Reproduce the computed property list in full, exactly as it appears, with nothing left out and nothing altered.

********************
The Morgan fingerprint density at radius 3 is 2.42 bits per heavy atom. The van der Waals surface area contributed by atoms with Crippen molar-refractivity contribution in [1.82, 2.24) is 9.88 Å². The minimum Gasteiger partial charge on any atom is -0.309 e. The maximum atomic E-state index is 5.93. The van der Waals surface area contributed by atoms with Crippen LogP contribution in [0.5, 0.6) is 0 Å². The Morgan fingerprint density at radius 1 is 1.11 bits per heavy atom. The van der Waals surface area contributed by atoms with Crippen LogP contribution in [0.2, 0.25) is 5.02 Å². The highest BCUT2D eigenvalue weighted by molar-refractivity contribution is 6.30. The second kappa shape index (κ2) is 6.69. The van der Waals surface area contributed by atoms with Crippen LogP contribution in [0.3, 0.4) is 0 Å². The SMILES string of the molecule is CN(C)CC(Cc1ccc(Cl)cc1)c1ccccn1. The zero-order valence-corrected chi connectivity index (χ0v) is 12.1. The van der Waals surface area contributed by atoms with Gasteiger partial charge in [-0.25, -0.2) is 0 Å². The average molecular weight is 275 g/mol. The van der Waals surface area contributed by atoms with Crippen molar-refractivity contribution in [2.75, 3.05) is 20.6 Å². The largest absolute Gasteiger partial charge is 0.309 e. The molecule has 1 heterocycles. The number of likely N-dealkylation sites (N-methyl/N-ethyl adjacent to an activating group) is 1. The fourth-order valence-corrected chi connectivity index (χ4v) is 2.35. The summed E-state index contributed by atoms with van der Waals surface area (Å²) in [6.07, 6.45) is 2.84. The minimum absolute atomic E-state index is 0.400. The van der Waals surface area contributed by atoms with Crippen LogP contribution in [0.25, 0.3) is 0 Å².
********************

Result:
The Morgan fingerprint density at radius 3 is 2.42 bits per heavy atom. The van der Waals surface area contributed by atoms with Crippen molar-refractivity contribution in [1.82, 2.24) is 9.88 Å². The minimum Gasteiger partial charge on any atom is -0.309 e. The maximum atomic E-state index is 5.93. The van der Waals surface area contributed by atoms with Crippen LogP contribution in [0.5, 0.6) is 0 Å². The Morgan fingerprint density at radius 1 is 1.11 bits per heavy atom. The van der Waals surface area contributed by atoms with Crippen LogP contribution in [0.2, 0.25) is 5.02 Å². The highest BCUT2D eigenvalue weighted by molar-refractivity contribution is 6.30. The second kappa shape index (κ2) is 6.69. The van der Waals surface area contributed by atoms with Crippen LogP contribution in [0.3, 0.4) is 0 Å². The SMILES string of the molecule is CN(C)CC(Cc1ccc(Cl)cc1)c1ccccn1. The zero-order valence-corrected chi connectivity index (χ0v) is 12.1. The van der Waals surface area contributed by atoms with Gasteiger partial charge in [-0.25, -0.2) is 0 Å². The average molecular weight is 275 g/mol. The van der Waals surface area contributed by atoms with Crippen molar-refractivity contribution in [2.75, 3.05) is 20.6 Å². The largest absolute Gasteiger partial charge is 0.309 e. The molecule has 1 heterocycles. The number of likely N-dealkylation sites (N-methyl/N-ethyl adjacent to an activating group) is 1. The fourth-order valence-corrected chi connectivity index (χ4v) is 2.35. The summed E-state index contributed by atoms with van der Waals surface area (Å²) in [6.07, 6.45) is 2.84. The minimum absolute atomic E-state index is 0.400. The van der Waals surface area contributed by atoms with Crippen LogP contribution in [0.25, 0.3) is 0 Å².